“A reporter's principal role is to find information and order facts into a story and not to get diverted by technology,” says Hewitt. “We still view pictures on laptops, structure a story and lay audio track to images. What's changed is the ability to get a late-breaking story to air. One might, for example, send 30 seconds of fresh pictures just before the news and deliver a live-to-camera report while those images play out over the top. This gives a flexibility in presentation not possible a few years ago.”

Hewitt recalls a trip last June to a remote part of Ethiopia with cameraman Fred Scott. Together they were able to transmit a story about child death which led the 10 and 6 O'Clock News. “As a correspondent it is empowering to be able to command attention with strong images and get the story out wherever you are instead of driving back to the capital working through a local TV station and losing the immediacy.”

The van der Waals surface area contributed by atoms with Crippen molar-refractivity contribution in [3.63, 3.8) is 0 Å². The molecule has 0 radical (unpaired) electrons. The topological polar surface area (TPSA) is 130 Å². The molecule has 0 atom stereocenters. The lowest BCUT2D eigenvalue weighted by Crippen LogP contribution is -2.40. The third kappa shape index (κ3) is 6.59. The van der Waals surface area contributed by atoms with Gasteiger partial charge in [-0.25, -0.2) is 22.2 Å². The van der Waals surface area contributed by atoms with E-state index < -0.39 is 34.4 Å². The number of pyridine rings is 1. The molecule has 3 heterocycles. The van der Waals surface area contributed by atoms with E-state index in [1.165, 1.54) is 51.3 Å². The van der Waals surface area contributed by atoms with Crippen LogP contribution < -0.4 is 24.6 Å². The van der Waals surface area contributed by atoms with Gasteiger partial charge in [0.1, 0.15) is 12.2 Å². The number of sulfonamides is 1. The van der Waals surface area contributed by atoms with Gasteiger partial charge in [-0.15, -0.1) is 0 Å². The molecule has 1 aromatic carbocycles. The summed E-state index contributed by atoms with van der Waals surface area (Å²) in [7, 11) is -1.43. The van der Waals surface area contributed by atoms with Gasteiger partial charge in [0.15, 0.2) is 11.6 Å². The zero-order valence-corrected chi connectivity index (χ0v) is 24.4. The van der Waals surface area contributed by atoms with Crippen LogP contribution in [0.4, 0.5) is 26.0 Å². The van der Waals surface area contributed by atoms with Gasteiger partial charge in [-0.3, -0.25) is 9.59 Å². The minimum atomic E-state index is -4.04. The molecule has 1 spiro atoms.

He has, though, had his share of technology glitches. “I am more fearful of technology in terms of getting it on air,” he admits. “We were one of the first to Ground Zero on 9/11 but for a whole combination of reasons we didn't make our satellite slot. In Burma it took several hours to transmit a three-minute piece. Although technology gives you great flexibility, you're not guaranteed to get the story out on time.”

Camera operators, he believes, face the real pressure of changing technology. “They are still in the process of moving to nonlinear systems. I have total confidence in some but others are learning the technology. If they don't understand the way something works, under pressure, we have a problem.”

Alan Fisher is London correspondent for Al Jazeera English.

He was previously at GMTV as chief correspondent where he reported from Bosnia and Iraq during the first Gulf War.

Fisher flew to Belgrade to cover the Balkan war in the late 1990s with a reporter from NBC who was taking two satellite dishes and two edit packs which required a staggering 68 flight cases.

“Including personal kit, you can now travel with fewer than a dozen cases,” he recalls. “Essentially you need a camera, laptop and a BGAN (broadband global area network) and you can report live from pretty much anywhere.”